Inflation in the US, as measured by the change in Personal Consumption Expenditures (PCE) Price Index, was 3% on a yearly basis in October, the US Bureau of Economic Analysis reported on Thursday. This reading came in line with the market expectation and was below 3.4% of the previous month.
The annual Core PCE Price Index, the Federal Reserve's preferred gauge of inflation, rose 3.5%, matching expectations and a slightly softer pace than the 3.7% increase recorded in September. On a monthly basis, the PCE Price Index remained flat and the Core PCE Price Index 0.2%.
Other details of the report revealed that Personal Spending increased by 0.2% on a monthly basis in October, while Personal Income also rose by 0.2%.
Market reaction to US PCE inflation data
US Dollar price today
The table below shows the percentage change of US Dollar (USD) against listed major currencies today. US Dollar was the strongest against the Japanese Yen.
The heat map shows percentage changes of major currencies against each other. The base currency is picked from the left column, while the quote currency is picked from the top row. For example, if you pick the Euro from the left column and move along the horizontal line to the Japanese Yen, the percentage change displayed in the box will represent EUR (base)/JPY (quote).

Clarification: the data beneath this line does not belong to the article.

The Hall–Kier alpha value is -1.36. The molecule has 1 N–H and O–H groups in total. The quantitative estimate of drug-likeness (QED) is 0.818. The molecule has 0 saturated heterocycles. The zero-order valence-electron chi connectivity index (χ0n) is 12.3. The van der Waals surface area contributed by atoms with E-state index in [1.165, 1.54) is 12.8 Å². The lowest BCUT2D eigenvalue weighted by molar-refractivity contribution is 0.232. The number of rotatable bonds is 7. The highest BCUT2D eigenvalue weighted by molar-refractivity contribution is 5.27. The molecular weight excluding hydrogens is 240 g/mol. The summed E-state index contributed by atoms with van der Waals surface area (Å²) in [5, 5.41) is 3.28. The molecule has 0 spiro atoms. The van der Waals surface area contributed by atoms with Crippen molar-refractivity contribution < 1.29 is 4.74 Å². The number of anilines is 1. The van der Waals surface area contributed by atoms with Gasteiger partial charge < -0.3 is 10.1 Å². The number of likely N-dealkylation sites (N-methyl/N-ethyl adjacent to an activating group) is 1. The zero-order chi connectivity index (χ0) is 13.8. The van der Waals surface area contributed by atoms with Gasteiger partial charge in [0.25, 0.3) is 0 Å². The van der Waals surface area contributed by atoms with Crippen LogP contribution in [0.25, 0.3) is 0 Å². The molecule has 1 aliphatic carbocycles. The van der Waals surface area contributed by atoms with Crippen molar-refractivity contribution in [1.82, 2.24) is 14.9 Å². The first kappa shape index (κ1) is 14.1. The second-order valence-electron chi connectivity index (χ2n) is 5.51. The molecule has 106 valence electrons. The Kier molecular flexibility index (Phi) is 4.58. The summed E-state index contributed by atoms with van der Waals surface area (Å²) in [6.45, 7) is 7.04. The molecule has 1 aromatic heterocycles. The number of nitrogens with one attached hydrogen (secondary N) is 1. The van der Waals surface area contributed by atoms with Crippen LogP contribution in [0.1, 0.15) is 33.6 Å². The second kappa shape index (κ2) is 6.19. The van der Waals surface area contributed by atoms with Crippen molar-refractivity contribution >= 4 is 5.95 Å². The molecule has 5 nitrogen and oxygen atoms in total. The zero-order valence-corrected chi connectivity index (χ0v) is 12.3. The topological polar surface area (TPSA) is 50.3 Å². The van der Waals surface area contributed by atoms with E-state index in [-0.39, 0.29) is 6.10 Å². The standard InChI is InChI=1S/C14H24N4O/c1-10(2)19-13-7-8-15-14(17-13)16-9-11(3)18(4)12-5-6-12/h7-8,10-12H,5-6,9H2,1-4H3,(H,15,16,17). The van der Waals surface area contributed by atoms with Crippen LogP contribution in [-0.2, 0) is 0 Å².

United States Personal Consumption Expenditures - Price Index (YoY)
The Personal Consumption Expenditures (PCE), released by the US Bureau of Economic Analysis on a monthly basis, measures the changes in the prices of goods and services purchased by consumers in the United States (US). The YoY reading compares prices in the reference month to a year earlier. Price changes may cause consumers to switch from buying one good to another and the PCE Deflator can account for such substitutions. This makes it the preferred measure of inflation for the Federal Reserve. Generally, a high reading is bullish for the US Dollar (USD), while a low reading is bearish.Read more.
Next release: 11/30/2023 13:30:00 GMT
Source: US Bureau of Economic Analysis
This section below was published as a preview of the US PCE inflation report at 07:00 GMT.
- The Core Personal Consumption Expenditures Price Index is set to rise 0.2% MoM and 3.5% YoY in October.